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Frank McCourt's Delusion a Detriment to Dodgers
Delusion and defiance is dragging down what was once a proud franchise in the Dodgers into a complete embarrassment in the sports world. It is two words, exclusive versus inclusive, that has the McCourts fighting tooth and nail to grab onto what they consider to be their private ATM machine.
“I have a very, very strong instinct that I’m going to own the team for a long, long time and someday, God willing, my boys are going to own the team.”
This was the mantra Dodgers’ owner Frank McCourt repeated to reporters three times after Friday’s press conference announcing manager Joe Torre’s retirement at the end of the season and the promotion of Don Mattingly as the next Dodger manager.
Smug and defiant, McCourt tried to deflect as much as he could away from the spectacle he and his estranged wife Jamie McCourt have created less than a year ago the morning when the Dodgers started their NLCS showdown against the Philadelphia Phillies.
“Frank McCourt and Jamie McCourt confirm that they are separated,” read a press release issued by the Dodgers. “This is a personal matter and they request that their privacy be respected. They will be making no public statements.”
But thanks to the divorce, a lot of documents have been made public which have spoken louder than any statement possibly could. It illustrated a couple who are highly leveraged, starting to default on loans and unable to convince any bank or individual to give them a loan to run the team.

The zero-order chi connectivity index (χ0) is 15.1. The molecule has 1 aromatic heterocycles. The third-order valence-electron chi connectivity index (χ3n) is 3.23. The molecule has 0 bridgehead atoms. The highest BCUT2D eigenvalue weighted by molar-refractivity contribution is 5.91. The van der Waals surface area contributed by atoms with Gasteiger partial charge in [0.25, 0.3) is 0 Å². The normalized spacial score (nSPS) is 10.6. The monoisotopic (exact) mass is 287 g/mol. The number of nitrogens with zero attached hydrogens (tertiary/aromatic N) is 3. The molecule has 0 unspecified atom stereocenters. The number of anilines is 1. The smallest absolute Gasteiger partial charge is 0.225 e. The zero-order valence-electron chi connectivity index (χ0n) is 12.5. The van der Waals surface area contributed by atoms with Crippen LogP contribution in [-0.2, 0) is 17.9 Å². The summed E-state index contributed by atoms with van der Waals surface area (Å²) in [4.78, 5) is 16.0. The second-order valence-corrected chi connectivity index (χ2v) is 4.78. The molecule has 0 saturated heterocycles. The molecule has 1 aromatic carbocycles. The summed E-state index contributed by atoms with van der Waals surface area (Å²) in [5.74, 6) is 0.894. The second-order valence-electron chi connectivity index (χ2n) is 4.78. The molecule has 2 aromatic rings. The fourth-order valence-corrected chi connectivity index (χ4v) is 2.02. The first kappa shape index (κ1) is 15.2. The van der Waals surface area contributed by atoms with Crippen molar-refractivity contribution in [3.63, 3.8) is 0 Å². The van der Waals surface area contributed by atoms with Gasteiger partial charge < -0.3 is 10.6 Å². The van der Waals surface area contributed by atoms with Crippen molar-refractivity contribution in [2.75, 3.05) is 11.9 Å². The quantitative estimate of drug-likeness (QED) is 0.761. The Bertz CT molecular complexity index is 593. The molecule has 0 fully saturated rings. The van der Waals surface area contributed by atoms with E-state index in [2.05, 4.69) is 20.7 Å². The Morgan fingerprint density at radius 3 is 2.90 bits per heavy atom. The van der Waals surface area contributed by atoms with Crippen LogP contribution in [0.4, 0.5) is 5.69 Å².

Of course Frank McCourt doesn’t see how any of this affects the team.
“We’ve really done a very good job, certainly as good of a job as we could, to separate [the divorce proceedings] from what goes on with the team. It doesn’t have the same day-to-day bearing in terms of what goes on down there on the field as you think. I know people talk about that. It really doesn’t.”
Also Frank McCourt believes that the Dodgers have enough financial capabilities to field a winning team without securing a loan.
“We’re going to have plenty of financial flexibility. We’re going to do what it takes, like we do every offseason, to bring the talent in here to win.”
However when talking about potential changes in the offseason, he gave us this: “There’s always some changes on a team during the offseason, so I’m sure we’ll have some changes. But our core will stay the same.”
Frank McCourt has no idea what he wants to do. No one knows where he’s going to get the money to do anything. And with this legal quicksand likely to drag on for years, there is no idea what state the Dodgers will be in once it reaches the light at the end of the tunnel, if there is any light.
Bud Selig, Peter O’Malley, fans and media can all cry out that Frank McCourt should sell the Dodgers, but it makes no difference if he is too delusional to do so. And from what is coming out of his mouth right now he will stay on until he has dried up every last resource Dodgers be damned.